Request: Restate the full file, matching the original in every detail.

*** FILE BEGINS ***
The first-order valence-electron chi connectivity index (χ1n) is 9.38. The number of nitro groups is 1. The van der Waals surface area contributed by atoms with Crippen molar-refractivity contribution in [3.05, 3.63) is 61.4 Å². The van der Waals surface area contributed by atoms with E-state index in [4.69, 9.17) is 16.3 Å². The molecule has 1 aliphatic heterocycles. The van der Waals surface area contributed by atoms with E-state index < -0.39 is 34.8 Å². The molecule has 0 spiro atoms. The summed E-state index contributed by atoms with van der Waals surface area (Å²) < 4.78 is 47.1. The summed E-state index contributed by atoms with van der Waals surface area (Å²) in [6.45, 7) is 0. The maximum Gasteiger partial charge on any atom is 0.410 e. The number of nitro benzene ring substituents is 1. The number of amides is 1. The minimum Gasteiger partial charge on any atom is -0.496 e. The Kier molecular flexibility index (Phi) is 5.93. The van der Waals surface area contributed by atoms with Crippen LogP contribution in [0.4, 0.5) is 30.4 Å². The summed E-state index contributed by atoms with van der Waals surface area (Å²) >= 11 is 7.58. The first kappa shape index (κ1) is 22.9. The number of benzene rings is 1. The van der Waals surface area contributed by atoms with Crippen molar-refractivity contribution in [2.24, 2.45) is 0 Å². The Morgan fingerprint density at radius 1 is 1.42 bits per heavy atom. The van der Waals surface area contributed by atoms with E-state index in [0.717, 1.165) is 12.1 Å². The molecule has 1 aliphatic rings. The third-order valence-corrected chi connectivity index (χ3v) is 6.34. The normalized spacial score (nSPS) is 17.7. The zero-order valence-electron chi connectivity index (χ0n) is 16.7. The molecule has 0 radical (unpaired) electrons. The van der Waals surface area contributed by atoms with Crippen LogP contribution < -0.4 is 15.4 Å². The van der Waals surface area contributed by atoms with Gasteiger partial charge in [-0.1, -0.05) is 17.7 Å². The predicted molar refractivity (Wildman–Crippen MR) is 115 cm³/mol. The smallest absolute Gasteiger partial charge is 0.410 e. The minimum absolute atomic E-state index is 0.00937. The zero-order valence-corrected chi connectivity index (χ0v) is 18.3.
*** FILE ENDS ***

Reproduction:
The first-order valence-electron chi connectivity index (χ1n) is 9.38. The number of nitro groups is 1. The van der Waals surface area contributed by atoms with Crippen molar-refractivity contribution in [3.05, 3.63) is 61.4 Å². The van der Waals surface area contributed by atoms with E-state index in [4.69, 9.17) is 16.3 Å². The molecule has 1 aliphatic heterocycles. The van der Waals surface area contributed by atoms with E-state index < -0.39 is 34.8 Å². The molecule has 0 spiro atoms. The summed E-state index contributed by atoms with van der Waals surface area (Å²) < 4.78 is 47.1. The summed E-state index contributed by atoms with van der Waals surface area (Å²) in [6.45, 7) is 0. The maximum Gasteiger partial charge on any atom is 0.410 e. The number of nitro benzene ring substituents is 1. The number of amides is 1. The minimum Gasteiger partial charge on any atom is -0.496 e. The Kier molecular flexibility index (Phi) is 5.93. The van der Waals surface area contributed by atoms with Crippen LogP contribution in [0.4, 0.5) is 30.4 Å². The summed E-state index contributed by atoms with van der Waals surface area (Å²) >= 11 is 7.58. The first kappa shape index (κ1) is 22.9. The number of benzene rings is 1. The van der Waals surface area contributed by atoms with Crippen molar-refractivity contribution in [2.24, 2.45) is 0 Å². The Morgan fingerprint density at radius 1 is 1.42 bits per heavy atom. The van der Waals surface area contributed by atoms with E-state index in [0.717, 1.165) is 12.1 Å². The molecule has 1 aliphatic rings. The third-order valence-corrected chi connectivity index (χ3v) is 6.34. The normalized spacial score (nSPS) is 17.7. The zero-order valence-electron chi connectivity index (χ0n) is 16.7. The molecule has 0 radical (unpaired) electrons. The van der Waals surface area contributed by atoms with Crippen LogP contribution < -0.4 is 15.4 Å². The van der Waals surface area contributed by atoms with Gasteiger partial charge in [-0.1, -0.05) is 17.7 Å². The predicted molar refractivity (Wildman–Crippen MR) is 115 cm³/mol. The smallest absolute Gasteiger partial charge is 0.410 e. The minimum absolute atomic E-state index is 0.00937. The zero-order valence-corrected chi connectivity index (χ0v) is 18.3.